- The first type is the ductless or mini split system, which is ideal for homes without air ducts. These systems consist of an outdoor unit that is connected to one or more indoor units via small, flexible conduit pipes. These systems can also help supplement homes with uneven heating and cooling by treating a single room like an attic, sunroom or room addition.
- The second type is the air source heat pump, which moves heat in and out of a home depending on the season. Air source heat pumps look and operate similarly to air conditioners. Heat pumps save on annual energy costs compared to traditional air conditioners. SEER ratings help you know home efficient heat pump systems can be.
- The third type is the geothermal heat pump, which uses the ground as a heat source and a heat sink. These systems are the most efficient design, even more than air source heat pumps.
Geothermal systems offer a long-lasting and highly durable method to deliver both warm air and cool air into your home. They provide highly flexible solutions beyond just warming and cooling air, though. Geothermal heating systems include a series of underground pipes to exchange heat with the ground on your property. The constant temperature underground provides efficient and reliable heating and cooling throughout all seasons.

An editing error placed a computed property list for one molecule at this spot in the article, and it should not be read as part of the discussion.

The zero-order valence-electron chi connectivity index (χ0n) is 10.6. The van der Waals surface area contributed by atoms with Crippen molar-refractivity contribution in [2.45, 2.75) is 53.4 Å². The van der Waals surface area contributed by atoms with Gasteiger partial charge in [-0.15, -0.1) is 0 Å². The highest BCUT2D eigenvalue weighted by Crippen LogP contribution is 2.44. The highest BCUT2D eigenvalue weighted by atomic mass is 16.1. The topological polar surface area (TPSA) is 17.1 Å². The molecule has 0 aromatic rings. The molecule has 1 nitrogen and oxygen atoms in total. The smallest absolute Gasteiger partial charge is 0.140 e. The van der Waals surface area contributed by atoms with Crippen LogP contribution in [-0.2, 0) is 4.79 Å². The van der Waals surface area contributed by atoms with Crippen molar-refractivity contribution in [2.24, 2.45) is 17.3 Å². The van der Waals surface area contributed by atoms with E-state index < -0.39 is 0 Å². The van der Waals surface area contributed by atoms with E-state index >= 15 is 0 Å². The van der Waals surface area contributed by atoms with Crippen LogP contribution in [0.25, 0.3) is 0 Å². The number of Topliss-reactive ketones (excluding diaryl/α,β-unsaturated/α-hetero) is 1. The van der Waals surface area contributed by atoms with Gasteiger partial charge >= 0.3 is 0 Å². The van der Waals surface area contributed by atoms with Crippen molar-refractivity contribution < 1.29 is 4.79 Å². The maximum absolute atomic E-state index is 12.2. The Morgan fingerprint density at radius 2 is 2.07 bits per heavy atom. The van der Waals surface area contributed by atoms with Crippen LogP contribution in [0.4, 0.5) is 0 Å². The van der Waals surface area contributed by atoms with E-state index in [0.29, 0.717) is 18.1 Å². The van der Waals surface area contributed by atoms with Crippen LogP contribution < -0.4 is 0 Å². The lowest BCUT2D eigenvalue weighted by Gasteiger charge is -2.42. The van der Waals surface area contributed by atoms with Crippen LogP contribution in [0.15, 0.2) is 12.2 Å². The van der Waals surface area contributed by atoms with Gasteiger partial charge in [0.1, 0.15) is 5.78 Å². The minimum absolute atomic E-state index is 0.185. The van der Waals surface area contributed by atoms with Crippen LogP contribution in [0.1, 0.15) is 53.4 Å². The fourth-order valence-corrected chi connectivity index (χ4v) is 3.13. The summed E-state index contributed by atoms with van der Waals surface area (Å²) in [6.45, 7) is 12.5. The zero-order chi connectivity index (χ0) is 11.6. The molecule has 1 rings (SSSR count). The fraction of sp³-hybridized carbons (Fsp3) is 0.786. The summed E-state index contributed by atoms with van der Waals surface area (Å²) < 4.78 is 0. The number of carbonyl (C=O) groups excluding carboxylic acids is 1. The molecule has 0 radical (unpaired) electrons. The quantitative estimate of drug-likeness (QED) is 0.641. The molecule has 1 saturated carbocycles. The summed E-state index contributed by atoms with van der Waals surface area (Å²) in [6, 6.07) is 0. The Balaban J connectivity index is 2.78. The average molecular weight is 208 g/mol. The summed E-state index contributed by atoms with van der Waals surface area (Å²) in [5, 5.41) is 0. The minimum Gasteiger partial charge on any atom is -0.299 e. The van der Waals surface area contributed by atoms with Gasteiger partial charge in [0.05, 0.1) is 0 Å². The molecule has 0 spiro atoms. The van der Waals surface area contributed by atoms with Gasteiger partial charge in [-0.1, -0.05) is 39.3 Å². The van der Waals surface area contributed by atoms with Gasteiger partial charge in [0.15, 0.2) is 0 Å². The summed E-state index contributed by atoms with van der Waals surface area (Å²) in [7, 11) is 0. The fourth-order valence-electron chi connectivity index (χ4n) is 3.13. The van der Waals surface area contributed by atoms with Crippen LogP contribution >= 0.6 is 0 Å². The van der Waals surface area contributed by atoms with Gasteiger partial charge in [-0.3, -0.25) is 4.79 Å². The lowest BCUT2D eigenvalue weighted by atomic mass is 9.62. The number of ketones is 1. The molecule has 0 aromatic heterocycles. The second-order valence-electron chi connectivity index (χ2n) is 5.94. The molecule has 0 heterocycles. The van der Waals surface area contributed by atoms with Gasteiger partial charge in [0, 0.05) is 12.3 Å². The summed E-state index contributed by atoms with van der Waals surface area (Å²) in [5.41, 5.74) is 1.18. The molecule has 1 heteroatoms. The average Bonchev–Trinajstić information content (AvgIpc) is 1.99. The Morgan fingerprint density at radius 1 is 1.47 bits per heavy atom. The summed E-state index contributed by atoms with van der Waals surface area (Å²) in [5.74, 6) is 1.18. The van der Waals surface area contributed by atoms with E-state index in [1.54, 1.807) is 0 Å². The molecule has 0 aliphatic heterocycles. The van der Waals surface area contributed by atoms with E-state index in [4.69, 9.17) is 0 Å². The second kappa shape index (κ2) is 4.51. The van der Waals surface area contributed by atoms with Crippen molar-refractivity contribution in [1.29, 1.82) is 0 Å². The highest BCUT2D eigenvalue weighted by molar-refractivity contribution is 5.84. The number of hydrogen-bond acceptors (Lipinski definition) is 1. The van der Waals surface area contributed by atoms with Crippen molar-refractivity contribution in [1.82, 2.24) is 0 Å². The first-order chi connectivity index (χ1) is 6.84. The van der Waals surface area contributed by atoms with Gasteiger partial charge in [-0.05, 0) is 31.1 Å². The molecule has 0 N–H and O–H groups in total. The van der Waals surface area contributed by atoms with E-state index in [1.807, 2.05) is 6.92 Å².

Geothermal can be integrated with radiant flooring which is a powerful way to bring comfort into your home even during cold winter days. Geothermal can even heat the water in your home, providing another cost savings benefit.
Regardless of the heat pump type that best suits your home, all heat pumps use the same basic principle of transferring heat from one location to another. Air source and geothermal are incorporated into traditional HVAC systems including existing ductwork and most thermostats.
The main difference between air source and geothermal heat pumps is the source of heat that they use. Air source heat pumps absorb heat from the outside air, while geothermal heat pumps use the constant temperature underground as a heat source and heat sink. This means that geothermal heat pumps are more efficient, as the ground temperature remains relatively constant, while the outdoor air temperature fluctuates.
Additionally, geothermal heat pumps do not require outdoor units, which can be an advantage in some climates like Northern Indiana where heavy rain storms, snow accumulations and other severe weather can damage or even destroy traditional AC and air source heat pumps. However, installation of a geothermal heat pump can be more expensive and requires more excavation, as the system requires underground pipes to exchange heat with the ground.
How to Save on a New Heat Pump
You should always work with a local HVAC contractor when planning the best HVAC system for your needs. Not every HVAC company specializes in heat pumps. Redman Services helps to design systems that are customized to the unique needs of every family. Identifying the most important priorities helps you save on heat pump installation.